Steve Turner is a nurse prescriber, Managing Director of Care Right Now CIC (www.carerightnow.co.uk)
All nursing and residential homes in England are now recommended to complete the annual NHS Data Security and Protection Toolkit [DSPT], which is a legal requirement for NHS funded services. The DSPT is an online self-assessment tool that measures performance against the National Data Guardian’s 10 data security standards. It links to General Data Protection Regulation [GDPR] and the Data Protection Act 2018.
Whilst larger organisations will be able to pool their resources and share policies, training, operating procedures & related monitoring across their homes, for smaller organisations complying with the DSPT may seem a daunting task. There is help available although some of this, in my opinion, makes the changes needed sound more complicated and onerous than they are.
Here are some tips based on my experience in supporting Community Pharmacies with the DSPT to help you make sense of some of the most important areas of data security, that will help keep your residents safe.
There are two aspects to the DSPT. Firstly, the rights of residents as summarised in this chart:
Secondly, keeping the residents’ information safe & secure. Based on our experience with Community Pharmacies here are four areas of specific advice for front line staff:
1. Be alert for suspicious emails. It is possible for emails to display a fake name of someone you work with. Check the name against their full email address. Scammers can seem very credible, sending a message that gives the impression they are a professional, even someone you know. Often these messages are flagged as ‘urgent’. Do not let some- one else’s claim of urgency affect the speed of your response. Also, never open attachments or click on links in emails unless you are sure they are safe.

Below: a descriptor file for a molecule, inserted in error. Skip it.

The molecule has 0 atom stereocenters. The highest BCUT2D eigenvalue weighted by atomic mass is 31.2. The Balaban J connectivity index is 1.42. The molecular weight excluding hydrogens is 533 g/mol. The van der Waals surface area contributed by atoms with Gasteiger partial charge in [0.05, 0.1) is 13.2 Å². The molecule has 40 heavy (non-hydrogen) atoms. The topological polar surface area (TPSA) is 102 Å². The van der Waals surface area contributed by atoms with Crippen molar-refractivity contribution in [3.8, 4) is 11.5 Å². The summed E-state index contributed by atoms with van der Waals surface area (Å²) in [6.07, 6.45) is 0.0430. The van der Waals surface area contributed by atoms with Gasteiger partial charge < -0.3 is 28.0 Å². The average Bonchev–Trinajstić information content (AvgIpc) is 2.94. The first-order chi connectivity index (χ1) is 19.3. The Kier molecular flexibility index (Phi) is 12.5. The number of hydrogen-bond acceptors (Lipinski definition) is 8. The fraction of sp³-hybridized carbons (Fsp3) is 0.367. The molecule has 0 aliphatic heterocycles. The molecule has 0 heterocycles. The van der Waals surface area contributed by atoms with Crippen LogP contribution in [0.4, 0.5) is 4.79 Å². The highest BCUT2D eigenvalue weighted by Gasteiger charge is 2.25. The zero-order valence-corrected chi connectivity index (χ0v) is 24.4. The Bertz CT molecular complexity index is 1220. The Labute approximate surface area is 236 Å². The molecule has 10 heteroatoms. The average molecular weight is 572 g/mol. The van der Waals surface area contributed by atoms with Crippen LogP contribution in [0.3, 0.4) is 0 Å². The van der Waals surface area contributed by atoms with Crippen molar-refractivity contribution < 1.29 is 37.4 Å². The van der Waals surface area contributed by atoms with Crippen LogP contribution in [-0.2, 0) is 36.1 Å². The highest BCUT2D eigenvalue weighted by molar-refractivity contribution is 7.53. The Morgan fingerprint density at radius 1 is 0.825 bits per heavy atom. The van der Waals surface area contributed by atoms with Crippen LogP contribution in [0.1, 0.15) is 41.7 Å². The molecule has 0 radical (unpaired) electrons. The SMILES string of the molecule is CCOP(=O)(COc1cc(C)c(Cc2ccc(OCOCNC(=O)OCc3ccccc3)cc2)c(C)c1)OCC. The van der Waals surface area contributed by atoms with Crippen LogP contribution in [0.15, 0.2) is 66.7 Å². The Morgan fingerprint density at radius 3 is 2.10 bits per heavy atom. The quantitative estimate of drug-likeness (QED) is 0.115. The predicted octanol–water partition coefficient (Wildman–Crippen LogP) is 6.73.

As part of the DSPT all homes must have up to date anti-virus protection in place on all computers and IT systems.
2.There have been a number of telephone scams recently where callers ask you to put the ‘phone down and call them back to verify they are genuine. Again, be careful. It is possible for scammers to stay on the line and give the impression you have called them back.
3.If you receive a request for patient information from the Police (or other official body) , you must verify this. They must be able to tell you why they are asking for information, specifically what information is required and under what law they are requesting this. This should be in writing.
4.When your record information about residents on any system, your system supplier must be DSPT complaint. This compliance includes sharing a ‘privacy statement’ which meets UK requirements, being registered with the Information Commissioner, having successfully completed their DSPT and (in my opinion) having a named individual as their Data Protection contact.
It is important to note that this applies to the use of Apps as well. So, for example, sending sensitive personal information via an App (even one that claims to be ‘GDPR compliant’) to a colleague may pose a risk and be out- side your local policy.
Complying with the NHS Data Security and Protection Toolkit is not about box ticking it is for the benefit of our residents’ safety, part of what we already do.
Reference: NHS Data Security & Protection Toolkit www.dsptoolkit.nhs.uk